Garden

March Garden Chores-The First Week of March

raised beds in snow
My garden in winter

It was one of those March days

when the sun shines hot

and the wind blows cold:

When it is summer in the light,

and winter in the shade.

Charles Dickens

Ahhh, March…such a mercurial month, but in reality, it is the true beginning of the gardening year.

The warm days tease me to take a walk-about around the gardens to see what is happening, if anything.  And, yes! things are happening already in the garden-tulips and hyacinths popping their heads up, the sedums showing green, unfurling from amongst the leaf mulch, and the fall planted garlic showing in their row.  Others, such as the asparagus and rhubarb, are still asleep, though I look hard for some visible life.  Soon, soon….

We are ,(in my 5-6 gardening zone) 11 to 12 weeks before the average last frost.  

There are things to be done in preparation for the new gardening year, soon to begin in earnest.  While it is still too early to do much outside in the garden, there is much to be done indoors to be well prepared for the soon coming Spring.

The cold winter months are wonderful for perusing the seed catalogs that arrive just after Christmas.  Oh, the dreams of beautiful, weed free gardens….

 

Things to do This Week in the Garden

  • Plan the garden.  Sketch out what will be planted where.  Refer to last years garden journal.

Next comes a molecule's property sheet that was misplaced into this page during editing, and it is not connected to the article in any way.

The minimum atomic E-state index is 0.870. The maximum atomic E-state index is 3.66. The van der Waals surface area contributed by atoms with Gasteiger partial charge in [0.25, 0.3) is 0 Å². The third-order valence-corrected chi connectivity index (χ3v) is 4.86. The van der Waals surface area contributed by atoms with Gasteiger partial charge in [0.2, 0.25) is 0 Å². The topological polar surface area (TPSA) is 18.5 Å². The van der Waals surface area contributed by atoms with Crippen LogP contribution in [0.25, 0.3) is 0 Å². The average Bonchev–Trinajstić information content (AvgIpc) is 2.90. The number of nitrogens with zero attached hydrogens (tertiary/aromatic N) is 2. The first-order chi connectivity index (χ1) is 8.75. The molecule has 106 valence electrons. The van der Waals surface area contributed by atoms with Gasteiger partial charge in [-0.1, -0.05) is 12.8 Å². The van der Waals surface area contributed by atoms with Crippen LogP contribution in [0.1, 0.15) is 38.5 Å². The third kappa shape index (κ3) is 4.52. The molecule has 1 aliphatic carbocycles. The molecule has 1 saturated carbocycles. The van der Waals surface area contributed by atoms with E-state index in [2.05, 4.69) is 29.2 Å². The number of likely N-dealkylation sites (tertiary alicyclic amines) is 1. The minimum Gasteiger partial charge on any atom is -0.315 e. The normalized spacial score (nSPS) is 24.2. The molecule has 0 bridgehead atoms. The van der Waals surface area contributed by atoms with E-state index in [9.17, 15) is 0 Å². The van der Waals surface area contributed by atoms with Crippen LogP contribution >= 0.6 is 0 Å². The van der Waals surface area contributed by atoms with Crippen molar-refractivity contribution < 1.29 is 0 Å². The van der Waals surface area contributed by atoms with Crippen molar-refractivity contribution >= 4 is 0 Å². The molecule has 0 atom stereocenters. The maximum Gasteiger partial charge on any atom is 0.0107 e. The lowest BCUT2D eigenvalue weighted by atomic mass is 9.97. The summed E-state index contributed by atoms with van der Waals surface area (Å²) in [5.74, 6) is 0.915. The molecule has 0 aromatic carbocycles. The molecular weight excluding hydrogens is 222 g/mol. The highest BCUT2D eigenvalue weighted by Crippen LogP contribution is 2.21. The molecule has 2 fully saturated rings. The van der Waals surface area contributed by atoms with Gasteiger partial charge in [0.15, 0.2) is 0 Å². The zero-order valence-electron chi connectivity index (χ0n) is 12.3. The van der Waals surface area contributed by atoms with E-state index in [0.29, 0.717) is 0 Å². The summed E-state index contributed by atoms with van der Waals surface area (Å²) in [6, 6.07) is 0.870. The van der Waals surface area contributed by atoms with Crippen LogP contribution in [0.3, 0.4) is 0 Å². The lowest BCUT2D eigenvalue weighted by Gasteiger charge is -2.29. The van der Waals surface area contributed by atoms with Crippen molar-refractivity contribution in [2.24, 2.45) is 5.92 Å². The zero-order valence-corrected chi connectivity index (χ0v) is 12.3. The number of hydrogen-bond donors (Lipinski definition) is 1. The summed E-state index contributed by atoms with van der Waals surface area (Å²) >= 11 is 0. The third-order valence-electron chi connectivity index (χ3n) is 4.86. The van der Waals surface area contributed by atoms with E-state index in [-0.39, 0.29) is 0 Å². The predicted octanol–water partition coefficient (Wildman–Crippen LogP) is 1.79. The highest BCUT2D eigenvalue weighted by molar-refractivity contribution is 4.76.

• Start this years garden journal.
  • Survey your yard-are there any areas that need an update or to be changed?  Make plans now to do this. 
  • Visit a local Spring flower and garden show…..you will be inspired!
  • Check for any garden structures that need attention or replacing.  It is so much easier to replace a trellis now, rather than when it is full of vines!
  • Inventory your past years seeds.
  • Peruse the seed catalogs, and place your seed orders.
  • Plan out your planting schedule for your climate zone.  
  • Purchase and/or prepare the seed starting supplies.
  • Set up a seed starting area.
  • Test your soil if you choose.  (I do not.)
  • Clean out bird nest boxes.  Do it sooner rather than later, as birds do not like to be disturbed once they start nesting.  The birds are already chirping!
  • Clear away the mulch in the beds of early blooming flowers.
  • Do not rush the removal of mulch and cleaning up just yet.
  • Cut back grasses.
  • Finish up the late winter pruning of roses, grapevines, fruit trees, brambles and late summer flowering shrubs.
  • Many pruned branches can be brought indoors and forced for early indoor bloom.
  • As the daylight is getting longer, houseplants will begin putting out new growth.  Give them a ‘shower’, trim back foliage as needed and begin fertilizing.
  • Check on winter stored plants and vegetables.  Care for as needed.
  • Clean the garden tools.
  • Seeds of cool season crops can be started indoors now-celery, leeks, lettuce, onions.
  • If you have a cold frame, you can plant cold hardy seeds, such as radish and spinach and peas.

March-the month of Promise.

Happy gardening!

A joyful heart is good medicine.

Proverbs 17:22

Faith · Family

What Is A Mother?

 

mother and daughter quilting, John Sloan

artist-John Sloan

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It takes a mother’s LOVE to make a house a home,

A place to be remembered, no matter where we roam-

It takes a mother’s PATIENCE to bring a child up right,

And her COURAGE and her CHEERFULNESS to make a dark day bright-